Laptops in the Classroom
Should students be allowed to use laptops or other mobile devices in class? Or do those devices create too much of a temptation for distraction and should therefore be banned? Could these devices be integrated into the class in way that would make them beneficial, or will they, by their very nature, always just result in distracted students?
The debate around laptops and mobile devices in the classroom gets the heart of what we discussed during the Information, Technology, and Society class. Are these devices entirely neutral, mere tools that students can choose to use in one way or another? Or are these devices designed in such a way that distraction is a highly probable, or maybe even an inevitable outcome? Or is the truth somewhere in between?
This assignment will help you wrestle with these questions and clarify your own opinions. Start by reading the following short articles, which articulate two sides of the debate:
Clay Shirky, “Why I Just Asked My Students to Put Their Laptops Away (Links to an external site.)”
Rebecca Schuman, “In Defense of Laptops in the Classroom (Links to an external site.)”
Next, do some additional research on this topic. Search the journal article databases (Links to an external site.) or look for credible articles on the web. Note that a “credible” article is one where the author makes a reasoned argument backed by evidence, and not one where the author just states his or her opinion in a loud or persuasive voice. Read at least two other articles beyond the two listed above.
Finally, write around 1,000 to 2,000 words that responds to what you’ve read, reflects on your own experiences, and articulates your own opinions and conclusions on the subject. Answer the following questions:
For each author you read, what is their core argument and what key evidence do they present to support that argument? For this first section, just briefly outline their arguments and evidence, comparing and contrasting them, but refrain from making judgments or inserting your own opinion. Your goal in this section is to show that you listened well to each author’s argument.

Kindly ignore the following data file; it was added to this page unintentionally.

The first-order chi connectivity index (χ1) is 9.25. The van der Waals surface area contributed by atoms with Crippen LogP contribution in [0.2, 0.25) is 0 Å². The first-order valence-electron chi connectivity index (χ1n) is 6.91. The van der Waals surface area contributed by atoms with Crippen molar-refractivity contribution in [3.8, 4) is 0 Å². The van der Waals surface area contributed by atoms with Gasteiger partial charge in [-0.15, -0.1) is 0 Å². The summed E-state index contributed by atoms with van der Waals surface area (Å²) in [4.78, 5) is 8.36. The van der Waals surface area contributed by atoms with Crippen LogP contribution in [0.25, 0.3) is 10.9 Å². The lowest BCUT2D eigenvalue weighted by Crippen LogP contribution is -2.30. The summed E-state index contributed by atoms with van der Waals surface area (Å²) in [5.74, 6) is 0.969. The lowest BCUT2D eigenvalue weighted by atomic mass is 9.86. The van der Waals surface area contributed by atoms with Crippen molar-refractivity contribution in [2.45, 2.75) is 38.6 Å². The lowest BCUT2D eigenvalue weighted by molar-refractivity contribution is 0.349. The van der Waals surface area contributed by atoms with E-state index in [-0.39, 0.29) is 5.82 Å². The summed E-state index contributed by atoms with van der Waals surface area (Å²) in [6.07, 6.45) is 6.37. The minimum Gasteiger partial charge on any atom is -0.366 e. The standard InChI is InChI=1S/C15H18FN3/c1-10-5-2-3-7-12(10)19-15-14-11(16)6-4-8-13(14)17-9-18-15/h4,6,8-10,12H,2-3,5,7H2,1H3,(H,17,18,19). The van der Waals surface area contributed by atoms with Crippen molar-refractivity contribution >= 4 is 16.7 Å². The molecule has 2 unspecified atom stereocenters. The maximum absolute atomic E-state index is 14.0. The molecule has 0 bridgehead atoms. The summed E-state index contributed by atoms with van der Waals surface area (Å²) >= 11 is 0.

Next, analyze the arguments by digging down to the assumptions each author makes regarding the relationship between technology and society. Is the author more on the technological determinist side of the spectrum, the social determinist side, or somewhere close to the middle? Is the author more of a techno-optimist, a techno-pessimist, or somewhere in between? Critically, how does the author’s stance on these spectrums influence the author’s core arguments?
Lastly, reflect on these arguments as well as your own stance and experiences. What is your opinion on this issue and how does your own stance influence that?
Feel free to disagree with the articles you’ve read, but be respectful of the authors, realizing that they have good reasons for believing what they do.
When quoting or referring to something from an article you read, remember to cite the source using the APA format (Links to an external site.). This is a simple inline citation format used in many disciplines, including Information Science.
Also include a reference list (Links to an external site.) at the end, with full citations for the articles your read (including the first two listed above). See the Purdue OWL site for examples of how to format journal articles (Links to an external site.) and web pages (Links to an external site.).
Finally, read over our general writing guidelines and the Plagiarism section of the syllabus for more information about what we expect. If you need help with your writing, visit the Odegaard Writing Center (Links to an external site.).